The preceding statements and calculations may, with advantage, be put in the form of six distinct and short propositions : 1.-That thirty agricultural counties of England return 225 bo

rough members to Parliament, and ten other counties return ninety-nine members, leaving a majority of 126 members in

favour of the former section. 2.- That if the representation of England were adjusted, according

to the scale of rental, the thirty agricultural counties would return one-hundred and fifteen members, and the ten other counties two hundred and nine members ; leaving a majority

of ninety-foar members in favour of the latter. 3.-That in the present borough representation, the Liberal party

have a majority of nine in the thirty agricultural counties, and a majority of thirty-five in the other counties, making an ag

gregate majority of forty-four Liberals. VOL. XXIV.

4.-That if the members respectively returned for the two great

sections of counties, after the re-distribution according to rental, should be in the same ratio as to political opinion, the numbers would stand, one hundred and eighteen Conservatives, and two hundred and five Liberals, leaving a majority

of eighty-seven, in favour of the latter. 5.–That the majority of Liberals on the present system being forty

four, the gain of re-distribution would be forty-three. 6.- That re-distribution would not affect the ratio of Liberal and

Conservative county members, in any appreciable degree.

We have stated that the results of a re-distribution of the representation, whether in the ratio of rental, electors, dwellinghouses, males above twenty years of age, or of population, would not augment the strength of the landed and aristocratic party in the House of Commons. We now give a table which exhibits the results on each of these modes of re-distribution.

In the ratio In the ratio In the ratio In the ratio of In the ratio of property of electors of houses males above of popula

20 yrs of age tion. Counties. Members. Members. Members. Members. Members. 30 Agricultural 222

260 246 247 3 Mining 20 21 23

24 2 Metropolitan 166 112 52 5 Manufacturing 119 120 132 127 129


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40 Total. Total 467 467 467 467 467

The most formidable objection to re-distribution is that which is directed against it as based on population, or on uni. versal suffrage. The preceding table shows that, on either of these principles, the total gain of the agricultural counties would be twenty-five votes, as compared with a re-distribution according to rental. But the gain is not necessarily a landlord orConservative gain. It would only be a gain, measured by the different ratios of Liberal and Conservative members in the agricultural and manufacturing districts, respectively. In round numbers, these would be as seventy-five to fifty, in the former, and as one hundred and forty to seventy, in the latter, after redistribution. Twenty-five votes, therefore, would give fifteen Liberal, and ten Conservative, votes, in the former case, and sixteen Liberal, and eight Conservative, votes, in the latter. The gain wonld be one vote to the agricultural counties.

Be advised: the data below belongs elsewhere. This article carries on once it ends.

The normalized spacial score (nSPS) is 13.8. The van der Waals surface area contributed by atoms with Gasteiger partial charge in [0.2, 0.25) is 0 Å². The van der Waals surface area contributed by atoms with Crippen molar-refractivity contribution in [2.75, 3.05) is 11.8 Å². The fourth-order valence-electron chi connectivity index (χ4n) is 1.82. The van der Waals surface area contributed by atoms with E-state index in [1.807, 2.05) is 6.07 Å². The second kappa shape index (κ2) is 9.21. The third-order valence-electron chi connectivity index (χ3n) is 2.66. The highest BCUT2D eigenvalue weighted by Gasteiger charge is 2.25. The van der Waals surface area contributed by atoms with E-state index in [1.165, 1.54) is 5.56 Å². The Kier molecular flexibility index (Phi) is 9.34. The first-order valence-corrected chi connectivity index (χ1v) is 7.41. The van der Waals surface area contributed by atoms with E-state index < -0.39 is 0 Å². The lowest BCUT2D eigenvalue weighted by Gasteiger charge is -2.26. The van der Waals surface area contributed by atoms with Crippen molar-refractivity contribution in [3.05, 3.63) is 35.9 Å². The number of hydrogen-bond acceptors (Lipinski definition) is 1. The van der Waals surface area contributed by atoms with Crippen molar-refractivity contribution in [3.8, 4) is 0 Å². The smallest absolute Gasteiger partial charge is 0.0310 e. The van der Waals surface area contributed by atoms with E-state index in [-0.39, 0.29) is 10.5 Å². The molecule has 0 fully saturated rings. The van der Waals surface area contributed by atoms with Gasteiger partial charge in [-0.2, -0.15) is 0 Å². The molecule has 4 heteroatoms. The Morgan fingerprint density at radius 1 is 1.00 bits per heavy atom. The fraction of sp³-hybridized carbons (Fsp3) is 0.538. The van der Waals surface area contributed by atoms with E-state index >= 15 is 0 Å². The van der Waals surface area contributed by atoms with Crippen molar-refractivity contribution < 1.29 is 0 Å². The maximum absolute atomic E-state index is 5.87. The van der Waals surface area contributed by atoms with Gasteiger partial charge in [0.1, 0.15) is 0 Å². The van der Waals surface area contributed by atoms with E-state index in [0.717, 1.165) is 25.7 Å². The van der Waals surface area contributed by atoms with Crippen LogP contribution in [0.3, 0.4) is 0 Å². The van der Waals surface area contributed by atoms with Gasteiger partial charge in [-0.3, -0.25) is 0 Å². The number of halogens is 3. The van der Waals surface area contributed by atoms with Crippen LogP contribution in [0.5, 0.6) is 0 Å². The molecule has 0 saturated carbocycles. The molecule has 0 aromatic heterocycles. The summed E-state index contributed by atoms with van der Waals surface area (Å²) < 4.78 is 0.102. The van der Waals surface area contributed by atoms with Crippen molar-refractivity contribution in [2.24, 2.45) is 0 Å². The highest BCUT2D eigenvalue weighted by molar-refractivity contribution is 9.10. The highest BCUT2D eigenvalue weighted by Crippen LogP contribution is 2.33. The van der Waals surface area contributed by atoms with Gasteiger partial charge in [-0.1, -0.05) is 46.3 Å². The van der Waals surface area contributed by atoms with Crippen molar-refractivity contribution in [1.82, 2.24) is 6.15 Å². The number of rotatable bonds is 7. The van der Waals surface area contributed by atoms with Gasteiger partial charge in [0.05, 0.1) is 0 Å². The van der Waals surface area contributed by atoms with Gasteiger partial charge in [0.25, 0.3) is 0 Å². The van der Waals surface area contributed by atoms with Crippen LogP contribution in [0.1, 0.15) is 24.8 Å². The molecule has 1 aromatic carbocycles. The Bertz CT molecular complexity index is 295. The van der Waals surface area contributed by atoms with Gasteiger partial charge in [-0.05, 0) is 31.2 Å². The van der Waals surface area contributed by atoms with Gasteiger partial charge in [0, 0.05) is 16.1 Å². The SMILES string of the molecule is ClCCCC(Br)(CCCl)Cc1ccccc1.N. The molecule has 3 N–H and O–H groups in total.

The discrepancies in the ratios of the table are marked, but they admit of an easy solution. The ratios of rental and of electors are closely accordant, and for an obvious reason, the present electors are the propertied classes, to use a current phrase. The ratios of inhabited houses are greatly discrepant,

opnufacturing celle calculation, and the men, than asach section

void alle to the Libec present scals

because houses in agricultural districts are not in the same juxta-position to vast masses of real property, as in the great seats of trade and manufactures. For a similar reason, the population is in a less ratio to property in the metropolitan and manufacturing counties. If, however, the whole of Great Britain were taken into the calculation, the relative numbers of members returned for the agricultural and the manufacturing counties would be less favourable to the former, than as shown for England alone; and, dividing the members for each section (as to politics) according to the present scale, the result would be more favourable to the Liberal interest.

We avoid all discussion on the question of equal electoral districts. The true rationale of representation supposes all classes to have a voice. A system which gives a mere majority the entire representation would be a representation of one class, and that class not the landed, We think it idle to say the land is represented by the House of Lords. It is in the Commons that all great questions affecting the whole people are decided ; and that House ought to speak the voice of all the lieges. The county representation is one we have no wish to disturb. It has the prestige of antiquity, and a manifest utility,

In whatever aspect, then, re-distribution is viewed, it is demonstrated that the landed interest would not gain by it, so far as respects England. Still less would it gain when applied to Wales and Scotland, if the representation of those portions of the empire be adjusted on the same principle as that of England, namely, each division retaining its present number of members, and those members being apportioned, pro ratione, to the rental of land and other real property. It would extend this article beyond due bounds to give the details; it must suffice to state, that whilst in Wales the re-distribution would not affect the relative strength of parties at all, --in Scotland, it would greatly increase the borough representation, which, it is almost unnecessary to say, is more liberal than the borough representation of England. But then there is Ireland ! We do not deny the difficulty, if either population, or males above twenty years of age, be taken as the standard of re-distribution. Or any one of the other standards of distribution,---rental, ten pound householders, or inhabited houses (distinguishing houses from mud-hovels),- Ireland would have less than its present share of members in the imperial legislature. Rental, separately, would only give it seventy-four members in place of 103. The difficulty vanishes at once, if the cxisting proportion of members for the four primary divisions of the two islands be retained. And the difficulty, such as it is, of arbitrarily maintaining those proportions unchanged, whilst the proportions for